Ed­u­ca­tion of­fi­cer Ian to re­tire

Kapi-Mana News - - NEWS - By KRIS DANDO

Ian Browne has the words ‘‘ gone fish­ing’’ scrawled in large black let­ters on his wall plan­ner – from May 11 through the rest of this year.

The se­nior con­sta­ble and ed­u­ca­tion of­fi­cer is re­tir­ing af­ter 33 years in the force, the last 20 in Porirua. He was a beat cop in Pic­ton be­fore mak­ing the move across the Cook Strait.

‘‘I was look­ing for some­thing dif­fer­ent. Pic­ton was my home­town and I had 13 great years there, but it was time to move on.’’

Tired of be­ing the prover­bial am­bu­lance at the bot­tom of the hill, he was drawn to the role of an ed­u­ca­tion of­fi­cer and en­gag­ing with kids early.

Work­ing with schools in the dis­trict, Mr Browne talked to teach­ers, par­ents and chil­dren about road safety, car­ried out peer me­di­a­tion and reck­ons he has at­tended more than 100 school camps.

‘‘I loved it. Deal­ing with the kids was al­ways great, be­cause you never knew what they were go­ing to come up with. They’re so open and hon­est and they kept me young.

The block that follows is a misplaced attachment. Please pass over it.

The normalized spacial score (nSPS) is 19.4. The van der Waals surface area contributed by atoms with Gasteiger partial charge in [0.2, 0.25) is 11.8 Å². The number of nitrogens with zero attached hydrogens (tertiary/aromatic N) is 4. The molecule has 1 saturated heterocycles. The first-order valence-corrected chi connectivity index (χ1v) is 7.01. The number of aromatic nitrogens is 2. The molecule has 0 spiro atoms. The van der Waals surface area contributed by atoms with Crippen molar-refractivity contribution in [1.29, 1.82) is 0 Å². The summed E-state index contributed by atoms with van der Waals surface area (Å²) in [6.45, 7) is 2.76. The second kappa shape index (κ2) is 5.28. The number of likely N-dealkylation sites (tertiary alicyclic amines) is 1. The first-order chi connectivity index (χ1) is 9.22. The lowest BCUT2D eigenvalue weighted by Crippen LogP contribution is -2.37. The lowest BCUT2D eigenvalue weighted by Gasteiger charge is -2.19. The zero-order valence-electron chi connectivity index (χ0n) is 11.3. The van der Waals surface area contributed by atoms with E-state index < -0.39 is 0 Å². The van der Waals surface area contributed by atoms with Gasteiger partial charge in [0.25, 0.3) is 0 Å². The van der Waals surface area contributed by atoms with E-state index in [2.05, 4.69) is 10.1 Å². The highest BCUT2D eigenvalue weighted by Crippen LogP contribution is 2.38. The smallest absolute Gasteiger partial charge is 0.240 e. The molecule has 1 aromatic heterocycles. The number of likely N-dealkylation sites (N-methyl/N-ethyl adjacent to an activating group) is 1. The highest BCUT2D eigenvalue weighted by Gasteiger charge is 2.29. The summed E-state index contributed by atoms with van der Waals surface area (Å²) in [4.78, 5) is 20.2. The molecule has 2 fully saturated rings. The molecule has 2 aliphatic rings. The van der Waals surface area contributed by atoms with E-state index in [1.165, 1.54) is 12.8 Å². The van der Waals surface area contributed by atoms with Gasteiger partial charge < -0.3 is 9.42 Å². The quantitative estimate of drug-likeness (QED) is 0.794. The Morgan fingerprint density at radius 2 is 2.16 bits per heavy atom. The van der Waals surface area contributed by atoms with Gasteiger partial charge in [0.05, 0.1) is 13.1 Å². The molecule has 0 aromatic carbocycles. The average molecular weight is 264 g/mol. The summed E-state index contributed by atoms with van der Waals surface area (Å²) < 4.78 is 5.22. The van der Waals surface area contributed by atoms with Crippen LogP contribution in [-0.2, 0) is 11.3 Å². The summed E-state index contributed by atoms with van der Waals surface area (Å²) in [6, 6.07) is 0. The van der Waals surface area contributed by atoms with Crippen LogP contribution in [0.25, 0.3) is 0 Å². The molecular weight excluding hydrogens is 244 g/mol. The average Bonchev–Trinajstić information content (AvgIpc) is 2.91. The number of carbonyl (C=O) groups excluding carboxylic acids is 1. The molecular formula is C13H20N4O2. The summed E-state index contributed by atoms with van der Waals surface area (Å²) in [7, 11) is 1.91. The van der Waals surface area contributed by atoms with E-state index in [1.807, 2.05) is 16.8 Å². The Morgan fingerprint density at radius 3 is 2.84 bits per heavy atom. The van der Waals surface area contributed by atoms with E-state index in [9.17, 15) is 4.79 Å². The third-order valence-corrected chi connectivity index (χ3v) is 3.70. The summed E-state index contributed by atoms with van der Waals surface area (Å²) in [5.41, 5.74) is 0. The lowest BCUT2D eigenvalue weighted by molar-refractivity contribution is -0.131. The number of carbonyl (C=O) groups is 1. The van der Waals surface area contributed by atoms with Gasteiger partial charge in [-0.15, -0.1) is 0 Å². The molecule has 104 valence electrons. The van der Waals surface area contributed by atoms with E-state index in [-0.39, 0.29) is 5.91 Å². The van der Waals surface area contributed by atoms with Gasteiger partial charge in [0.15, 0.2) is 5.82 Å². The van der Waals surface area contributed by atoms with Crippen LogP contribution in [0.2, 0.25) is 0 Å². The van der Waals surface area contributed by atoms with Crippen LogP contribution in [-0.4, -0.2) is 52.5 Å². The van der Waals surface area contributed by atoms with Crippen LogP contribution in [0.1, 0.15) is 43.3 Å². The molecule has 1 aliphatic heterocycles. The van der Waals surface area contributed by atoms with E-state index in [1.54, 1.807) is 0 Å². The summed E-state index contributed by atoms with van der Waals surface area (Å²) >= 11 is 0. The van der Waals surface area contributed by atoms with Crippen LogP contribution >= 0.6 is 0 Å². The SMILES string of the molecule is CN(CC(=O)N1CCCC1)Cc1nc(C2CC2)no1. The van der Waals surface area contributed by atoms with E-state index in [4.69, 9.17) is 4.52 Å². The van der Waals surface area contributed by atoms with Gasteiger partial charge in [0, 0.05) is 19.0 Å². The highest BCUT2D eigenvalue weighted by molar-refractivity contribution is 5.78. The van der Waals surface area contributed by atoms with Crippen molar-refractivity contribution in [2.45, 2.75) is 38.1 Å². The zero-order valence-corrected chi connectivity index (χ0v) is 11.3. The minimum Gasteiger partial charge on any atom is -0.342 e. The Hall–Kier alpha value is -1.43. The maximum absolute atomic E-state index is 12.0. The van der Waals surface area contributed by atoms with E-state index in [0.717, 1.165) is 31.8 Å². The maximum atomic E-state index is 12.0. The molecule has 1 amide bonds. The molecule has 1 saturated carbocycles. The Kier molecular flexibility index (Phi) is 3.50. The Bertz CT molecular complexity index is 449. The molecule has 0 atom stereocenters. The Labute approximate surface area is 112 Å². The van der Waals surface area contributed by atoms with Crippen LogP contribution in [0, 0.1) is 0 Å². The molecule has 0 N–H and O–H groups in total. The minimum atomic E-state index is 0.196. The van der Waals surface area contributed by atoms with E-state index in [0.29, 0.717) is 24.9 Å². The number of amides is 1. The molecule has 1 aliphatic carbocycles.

‘‘It’s very re­ward­ing, a lot of sat­is­fac­tion, but the body’s not so will­ing any­more – I was do­ing a road pa­trol re­cently and this kid said his mum re­mem­bers me from when she was at school, so that sug­gests I’ve been do­ing this long enough.’’

Mr Browne, 55, says he still hears from kids he en­coun­tered 20 years ago and is ‘‘chuffed’’ that he may have made some dif­fer­ence in their lives.

He would have liked to take some home ‘‘to give them a bet­ter life’’.

He says many young peo­ple have a mis­trust of po­lice, due to in­flu­ences from par­ents, other fam­ily mem­bers or friends, but he tried to pro­vide a pos­i­tive in­ter­ac­tion.

Suc­cess was hard to mea­sure – just giv­ing the kids things to think about and hop­ing they make good choices was im­por­tant.

‘‘There are def­i­nitely kids who have an at­ti­tude when you first meet them, you see it straight off.

‘‘But be­cause they’re more open than adults, you have an op­por­tu­nity to make them see we’re not the bad guys. One girl, I re­mem­ber, was hav­ing real trou­ble with her peers, she wanted to fit in with a par­tic­u­lar group. I made an off­hand com­ment that she should not worry about it, per­haps it’s not worth it, and her teacher later told me that that was the dif­fer­ence.’’

Mr Browne says his de­par­ture will al­low some­one with a fresh ap­proach to step in.

He plans to find fur­ther work but with a golf game to im­prove and fish to catch, there is no hurry.

So long: Ian Browne says he will miss the in­ter­ac­tion with kids most when he re­tires from the po­lice force next month. ‘‘I have a lot of fun do­ing this job, there was no bore­dom with such dif­fer­ent kids ev­ery day.’’

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